Genetic and Environmental Factors Affecting Hemostasis in Yup'ik People
Au, Nicholas T.
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Fish oil has been widely studied for its protective effects against heart disease. These effects are attributed to omega-3 PUFA content, which are also found in sea mammals in addition to fish. The mechanism by which omega-3 PUFAs provide cardiovascular benefits remain unclear but experimental data have alluded to effects on hemostasis. Omega-3 PUFAs may also modify bleeding risk based on anecdotal reports in the literature. The studies presented in this dissertation examine the effect of omega-3 PUFA consumption on measures of hemostasis among Yup'ik study participants, for whom fish and marine mammals are a dietary staple. Measures of clotting potential included clotting factors II and V, PT/INR, PTT, and sP-selectin. These data were assessed for an association with d15N, a validated biomarker of omega-3 PUFA intake. We found that the platelet biomarker, sP-selectin, correlated strongly and inversely with d15N. This supports earlier findings of diminished platelet activation in Greenland Inuits and suggests that platelet activity varies with omega-3 PUFA content in blood. There was also an unexpected bimodal distribution in plasma clotting factor V activity where approximately 11% of samples had values below 30%. While we validated the factor V activity data by measuring factor V protein concentrations by ELISA, the low values were not produced during repeat visits by some of the same individuals. This observation warrants investigation. We then explored whether low vitamin K status is evident in Yup'ik people. Given that the main dietary source of vitamin K is green leafy vegetables, which are only intermittently available in the remote sub-Arctic regions where the Yup'ik live, and that vitamin K is necessary for the production of vitamin K-dependent clotting factors, it is plausible that this population may be more prone to a hypocoagulable state because of limited vitamin K intake. We further hypothesized that Yup'ik people may also harbor unique polymorphisms in the genes of vitamin K cycle-associated enzymes that modify vitamin K status. Acute vitamin K status was determined by directly quantifying vitamin K concentrations in plasma using a new stable-label, LC-MS assay, while chronic vitamin K status was assessed by measuring concentrations of PIVKA-II in plasma. We then analyzed these data for statistically significant associations with genetic variants of the vitamin K hydroxylases, CYP4F2 and CYP4F11, as well as VKORC1, which catalyzes the recycling of the vitamin in the liver. Additionally, we measured the vitamin K content of tundra greens that are part of the traditional Yup'ik diet to determine if these foods are a significant, dietary source of vitamin K. While no significant associations with CYP4F11 and VKORC1 were found, we observed that the allele frequency of CYP4F2*3 was more than twice that of other world populations. Because CYP4F2*3 codes for an enzyme with low catalytic activity, this SNP may have a role in conserving vitamin K levels in the body. This hypothesis was supported by the observation that carriers of CYP4F2*3 possessed significantly higher plasma phylloquinone levels compared to wild-type participants. This SNP also associated with a reduced likelihood of having chronically low vitamin K status (PIVKA-II levels above 2 ng/mL). Furthermore, the vitamin K content of tundra greens were very similar to that of market vegetables measured in this study, suggesting that tundra greens are an excellent seasonal source of vitamin K. Finally, based on the association between CYP4F2*3 and vitamin K status in Yup'ik people, we explored the extent to which the genetic profile of CYP4F enzymes plays a role in altering hepatic stores of vitamin K. First, we quantified the vitamin K content of liver tissue obtained from the UW School of Pharmacy Human Liver Bank. Despite measuring a wide range of phylloquinone levels, we were not able find any association of CYP4F2*3 genotype with hepatic vitamin K content due to likely to a lack of dietary control in samples from these liver donors, as well as low numbers of the variant homozygote genotype in this largely Caucasian population. Therefore, we next measured hepatic vitamin K levels in livers of cyp4f14 knockout mice in comparison to cyp4f14 wild-type control mice. Cyp4f14 is a reported vitamin E omega-hydroxylase in mice, and is a candidate for the murine ortholog of CYP4F2. Although this study did not reveal differences in hepatic vitamin K content between cyp4f14 knockouts and controls, there was a substantial increase in hepatic phylloquinone content in female mice compared to males. This difference in hepatic vitamin K content between sexes has also been previously reported for vitamin E, but more studies are needed to understand these findings and implications for human health. Overall, the data from this thesis shed new light on the genetic and environmental factors that contribute to variability in coagulation and vitamin K status of Yup'ik people. These factors may be particularly important considerations when prescribing anticoagulant and antiplatelet medications or treating medical conditions involving hemostasis in this population. Continued research in this area is warranted to validate and extend our observations.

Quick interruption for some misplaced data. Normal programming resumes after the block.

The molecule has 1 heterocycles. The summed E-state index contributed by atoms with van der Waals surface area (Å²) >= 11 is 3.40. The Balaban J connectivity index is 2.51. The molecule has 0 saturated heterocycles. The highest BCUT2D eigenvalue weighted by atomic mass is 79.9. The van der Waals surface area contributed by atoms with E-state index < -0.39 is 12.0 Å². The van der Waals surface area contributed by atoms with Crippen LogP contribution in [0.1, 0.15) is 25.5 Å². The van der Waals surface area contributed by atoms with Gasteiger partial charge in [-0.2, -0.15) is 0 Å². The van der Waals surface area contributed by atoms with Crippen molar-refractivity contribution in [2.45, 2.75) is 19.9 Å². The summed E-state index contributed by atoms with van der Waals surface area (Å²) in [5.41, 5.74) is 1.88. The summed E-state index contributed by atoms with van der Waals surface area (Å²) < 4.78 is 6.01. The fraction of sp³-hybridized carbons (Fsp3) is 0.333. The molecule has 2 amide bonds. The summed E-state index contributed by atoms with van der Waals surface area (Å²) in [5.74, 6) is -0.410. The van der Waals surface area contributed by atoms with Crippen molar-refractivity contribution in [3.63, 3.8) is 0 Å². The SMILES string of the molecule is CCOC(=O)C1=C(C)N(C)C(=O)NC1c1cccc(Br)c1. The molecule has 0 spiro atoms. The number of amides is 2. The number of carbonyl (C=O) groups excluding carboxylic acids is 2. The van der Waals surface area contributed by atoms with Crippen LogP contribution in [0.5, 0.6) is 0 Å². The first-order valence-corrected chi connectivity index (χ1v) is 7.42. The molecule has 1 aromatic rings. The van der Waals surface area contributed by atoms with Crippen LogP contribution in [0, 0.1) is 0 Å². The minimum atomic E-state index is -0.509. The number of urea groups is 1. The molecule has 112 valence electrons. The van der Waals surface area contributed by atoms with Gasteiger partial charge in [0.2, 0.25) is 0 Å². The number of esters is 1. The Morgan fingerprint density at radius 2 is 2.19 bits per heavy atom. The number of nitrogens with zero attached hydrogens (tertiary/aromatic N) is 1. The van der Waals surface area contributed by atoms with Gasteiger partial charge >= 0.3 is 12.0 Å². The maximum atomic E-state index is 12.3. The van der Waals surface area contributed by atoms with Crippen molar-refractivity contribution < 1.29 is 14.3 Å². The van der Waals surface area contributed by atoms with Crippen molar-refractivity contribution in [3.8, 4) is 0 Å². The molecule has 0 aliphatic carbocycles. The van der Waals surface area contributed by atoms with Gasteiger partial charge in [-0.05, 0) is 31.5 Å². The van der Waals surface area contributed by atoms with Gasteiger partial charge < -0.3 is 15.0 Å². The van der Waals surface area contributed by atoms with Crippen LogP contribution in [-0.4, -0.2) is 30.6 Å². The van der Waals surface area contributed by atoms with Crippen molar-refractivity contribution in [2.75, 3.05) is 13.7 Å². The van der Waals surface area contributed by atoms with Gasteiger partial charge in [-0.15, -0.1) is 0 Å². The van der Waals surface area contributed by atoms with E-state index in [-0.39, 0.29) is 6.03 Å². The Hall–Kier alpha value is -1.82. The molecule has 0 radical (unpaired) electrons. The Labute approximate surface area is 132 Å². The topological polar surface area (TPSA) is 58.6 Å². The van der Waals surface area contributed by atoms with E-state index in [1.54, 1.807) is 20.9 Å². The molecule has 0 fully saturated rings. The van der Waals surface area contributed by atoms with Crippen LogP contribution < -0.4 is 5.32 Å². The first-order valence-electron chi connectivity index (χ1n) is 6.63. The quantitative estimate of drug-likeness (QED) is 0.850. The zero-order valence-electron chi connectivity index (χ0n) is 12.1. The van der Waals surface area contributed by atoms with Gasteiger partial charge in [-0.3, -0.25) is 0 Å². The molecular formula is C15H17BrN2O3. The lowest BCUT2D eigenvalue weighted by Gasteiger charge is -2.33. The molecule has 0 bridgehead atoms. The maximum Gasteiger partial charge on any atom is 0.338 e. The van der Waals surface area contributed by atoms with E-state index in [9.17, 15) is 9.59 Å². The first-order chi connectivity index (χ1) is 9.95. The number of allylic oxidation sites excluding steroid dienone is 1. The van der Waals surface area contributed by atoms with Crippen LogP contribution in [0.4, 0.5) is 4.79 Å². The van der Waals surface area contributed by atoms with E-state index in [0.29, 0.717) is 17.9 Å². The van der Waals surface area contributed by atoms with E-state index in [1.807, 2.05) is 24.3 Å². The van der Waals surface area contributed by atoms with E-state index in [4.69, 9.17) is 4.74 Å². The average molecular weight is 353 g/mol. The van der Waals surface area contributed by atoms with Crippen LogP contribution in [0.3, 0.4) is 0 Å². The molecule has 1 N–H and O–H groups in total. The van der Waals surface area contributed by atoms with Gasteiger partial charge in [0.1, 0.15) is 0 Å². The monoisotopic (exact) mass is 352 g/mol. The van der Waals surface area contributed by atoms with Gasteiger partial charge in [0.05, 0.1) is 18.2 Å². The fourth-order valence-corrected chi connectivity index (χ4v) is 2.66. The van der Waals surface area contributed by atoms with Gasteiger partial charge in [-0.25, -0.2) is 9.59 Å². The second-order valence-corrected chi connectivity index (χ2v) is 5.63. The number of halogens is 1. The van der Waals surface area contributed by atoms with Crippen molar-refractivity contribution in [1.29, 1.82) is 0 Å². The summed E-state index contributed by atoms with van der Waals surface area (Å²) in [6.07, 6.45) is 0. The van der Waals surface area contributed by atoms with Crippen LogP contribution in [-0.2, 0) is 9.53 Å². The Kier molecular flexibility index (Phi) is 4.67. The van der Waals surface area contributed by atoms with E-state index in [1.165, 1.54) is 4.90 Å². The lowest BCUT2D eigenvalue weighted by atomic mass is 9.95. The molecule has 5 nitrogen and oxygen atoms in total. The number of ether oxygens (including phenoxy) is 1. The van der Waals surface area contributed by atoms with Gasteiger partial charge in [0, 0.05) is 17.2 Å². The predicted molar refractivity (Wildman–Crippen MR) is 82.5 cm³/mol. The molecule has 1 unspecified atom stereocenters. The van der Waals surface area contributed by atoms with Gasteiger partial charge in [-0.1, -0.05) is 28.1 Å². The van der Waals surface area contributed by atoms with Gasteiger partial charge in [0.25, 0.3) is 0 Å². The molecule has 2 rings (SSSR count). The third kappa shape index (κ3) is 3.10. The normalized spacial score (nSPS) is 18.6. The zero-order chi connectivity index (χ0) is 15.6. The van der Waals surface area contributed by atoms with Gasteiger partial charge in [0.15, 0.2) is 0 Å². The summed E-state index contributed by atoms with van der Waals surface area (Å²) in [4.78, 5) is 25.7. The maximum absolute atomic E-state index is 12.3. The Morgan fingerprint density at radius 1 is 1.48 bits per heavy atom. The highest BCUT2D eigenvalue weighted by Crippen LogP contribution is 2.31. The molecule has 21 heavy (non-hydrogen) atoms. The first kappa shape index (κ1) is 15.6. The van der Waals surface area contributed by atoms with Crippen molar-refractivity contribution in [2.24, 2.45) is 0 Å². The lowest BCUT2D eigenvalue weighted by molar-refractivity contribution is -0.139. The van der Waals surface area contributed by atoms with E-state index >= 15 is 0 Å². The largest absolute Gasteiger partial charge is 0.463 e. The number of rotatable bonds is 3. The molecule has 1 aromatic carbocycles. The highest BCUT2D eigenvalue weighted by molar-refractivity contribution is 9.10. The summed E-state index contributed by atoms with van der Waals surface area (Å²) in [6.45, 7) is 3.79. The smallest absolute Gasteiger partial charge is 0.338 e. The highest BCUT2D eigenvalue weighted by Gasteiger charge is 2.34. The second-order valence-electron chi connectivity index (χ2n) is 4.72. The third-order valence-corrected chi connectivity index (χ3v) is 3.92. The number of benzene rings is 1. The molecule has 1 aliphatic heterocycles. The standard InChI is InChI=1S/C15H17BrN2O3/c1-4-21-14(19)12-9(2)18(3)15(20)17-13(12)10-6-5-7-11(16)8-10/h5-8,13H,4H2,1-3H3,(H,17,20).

- Medicinal chemistry